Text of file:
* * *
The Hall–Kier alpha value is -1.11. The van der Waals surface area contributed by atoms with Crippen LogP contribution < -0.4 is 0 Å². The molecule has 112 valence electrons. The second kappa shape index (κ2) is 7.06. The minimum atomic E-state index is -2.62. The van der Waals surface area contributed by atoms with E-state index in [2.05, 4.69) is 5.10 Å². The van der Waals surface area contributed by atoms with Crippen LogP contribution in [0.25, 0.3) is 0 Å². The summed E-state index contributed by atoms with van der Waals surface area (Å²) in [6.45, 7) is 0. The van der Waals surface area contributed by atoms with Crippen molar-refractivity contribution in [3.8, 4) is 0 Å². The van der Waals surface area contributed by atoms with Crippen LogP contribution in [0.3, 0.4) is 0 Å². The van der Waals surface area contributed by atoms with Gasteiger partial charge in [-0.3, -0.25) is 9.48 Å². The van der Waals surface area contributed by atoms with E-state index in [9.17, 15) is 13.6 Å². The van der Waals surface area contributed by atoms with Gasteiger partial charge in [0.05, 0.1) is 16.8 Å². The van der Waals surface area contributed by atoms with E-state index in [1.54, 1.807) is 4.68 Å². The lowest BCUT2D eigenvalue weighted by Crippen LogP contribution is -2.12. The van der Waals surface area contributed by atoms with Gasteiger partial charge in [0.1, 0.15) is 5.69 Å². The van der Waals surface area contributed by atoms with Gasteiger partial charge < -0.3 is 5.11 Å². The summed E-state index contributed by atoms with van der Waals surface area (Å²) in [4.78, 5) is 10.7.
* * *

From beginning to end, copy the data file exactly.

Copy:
The Hall–Kier alpha value is -1.11. The van der Waals surface area contributed by atoms with Crippen LogP contribution < -0.4 is 0 Å². The molecule has 112 valence electrons. The second kappa shape index (κ2) is 7.06. The minimum atomic E-state index is -2.62. The van der Waals surface area contributed by atoms with E-state index in [2.05, 4.69) is 5.10 Å². The van der Waals surface area contributed by atoms with Crippen LogP contribution in [0.25, 0.3) is 0 Å². The summed E-state index contributed by atoms with van der Waals surface area (Å²) in [6.45, 7) is 0. The van der Waals surface area contributed by atoms with Crippen molar-refractivity contribution in [3.8, 4) is 0 Å². The van der Waals surface area contributed by atoms with Crippen LogP contribution in [0.3, 0.4) is 0 Å². The van der Waals surface area contributed by atoms with Gasteiger partial charge in [-0.3, -0.25) is 9.48 Å². The van der Waals surface area contributed by atoms with E-state index in [9.17, 15) is 13.6 Å². The van der Waals surface area contributed by atoms with Gasteiger partial charge in [0.05, 0.1) is 16.8 Å². The van der Waals surface area contributed by atoms with E-state index in [1.54, 1.807) is 4.68 Å². The lowest BCUT2D eigenvalue weighted by Crippen LogP contribution is -2.12. The van der Waals surface area contributed by atoms with Gasteiger partial charge in [0.1, 0.15) is 5.69 Å². The van der Waals surface area contributed by atoms with Gasteiger partial charge < -0.3 is 5.11 Å². The summed E-state index contributed by atoms with van der Waals surface area (Å²) in [4.78, 5) is 10.7.